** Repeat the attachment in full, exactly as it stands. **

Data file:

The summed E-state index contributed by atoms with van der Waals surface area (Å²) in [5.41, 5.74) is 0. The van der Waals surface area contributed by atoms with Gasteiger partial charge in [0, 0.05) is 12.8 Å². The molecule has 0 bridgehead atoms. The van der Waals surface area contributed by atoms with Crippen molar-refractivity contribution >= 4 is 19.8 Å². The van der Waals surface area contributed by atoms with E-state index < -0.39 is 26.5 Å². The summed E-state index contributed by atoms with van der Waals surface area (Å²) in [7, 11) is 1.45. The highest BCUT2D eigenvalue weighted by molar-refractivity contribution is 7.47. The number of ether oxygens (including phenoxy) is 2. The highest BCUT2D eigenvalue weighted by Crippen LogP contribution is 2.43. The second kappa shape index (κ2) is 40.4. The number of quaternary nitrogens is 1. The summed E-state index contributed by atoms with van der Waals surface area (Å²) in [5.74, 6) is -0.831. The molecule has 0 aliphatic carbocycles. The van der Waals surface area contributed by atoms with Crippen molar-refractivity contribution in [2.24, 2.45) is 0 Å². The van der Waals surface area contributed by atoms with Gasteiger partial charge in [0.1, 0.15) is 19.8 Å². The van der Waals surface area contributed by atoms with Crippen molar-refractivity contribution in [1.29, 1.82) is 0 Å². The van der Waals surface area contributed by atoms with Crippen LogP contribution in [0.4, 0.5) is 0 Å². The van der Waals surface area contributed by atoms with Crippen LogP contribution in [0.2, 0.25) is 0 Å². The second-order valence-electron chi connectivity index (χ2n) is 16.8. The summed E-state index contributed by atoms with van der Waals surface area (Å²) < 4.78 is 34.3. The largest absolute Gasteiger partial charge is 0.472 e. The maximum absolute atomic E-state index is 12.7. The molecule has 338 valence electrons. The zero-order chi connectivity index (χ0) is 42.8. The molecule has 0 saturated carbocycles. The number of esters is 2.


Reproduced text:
The summed E-state index contributed by atoms with van der Waals surface area (Å²) in [5.41, 5.74) is 0. The van der Waals surface area contributed by atoms with Gasteiger partial charge in [0, 0.05) is 12.8 Å². The molecule has 0 bridgehead atoms. The van der Waals surface area contributed by atoms with Crippen molar-refractivity contribution >= 4 is 19.8 Å². The van der Waals surface area contributed by atoms with E-state index < -0.39 is 26.5 Å². The summed E-state index contributed by atoms with van der Waals surface area (Å²) in [7, 11) is 1.45. The highest BCUT2D eigenvalue weighted by molar-refractivity contribution is 7.47. The number of ether oxygens (including phenoxy) is 2. The highest BCUT2D eigenvalue weighted by Crippen LogP contribution is 2.43. The second kappa shape index (κ2) is 40.4. The number of quaternary nitrogens is 1. The summed E-state index contributed by atoms with van der Waals surface area (Å²) in [5.74, 6) is -0.831. The molecule has 0 aliphatic carbocycles. The van der Waals surface area contributed by atoms with Crippen molar-refractivity contribution in [2.24, 2.45) is 0 Å². The van der Waals surface area contributed by atoms with Gasteiger partial charge in [0.1, 0.15) is 19.8 Å². The van der Waals surface area contributed by atoms with Crippen molar-refractivity contribution in [1.29, 1.82) is 0 Å². The van der Waals surface area contributed by atoms with Crippen LogP contribution in [0.4, 0.5) is 0 Å². The van der Waals surface area contributed by atoms with Crippen LogP contribution in [0.2, 0.25) is 0 Å². The second-order valence-electron chi connectivity index (χ2n) is 16.8. The summed E-state index contributed by atoms with van der Waals surface area (Å²) < 4.78 is 34.3. The largest absolute Gasteiger partial charge is 0.472 e. The maximum absolute atomic E-state index is 12.7. The molecule has 338 valence electrons. The zero-order chi connectivity index (χ0) is 42.8. The molecule has 0 saturated carbocycles. The number of esters is 2.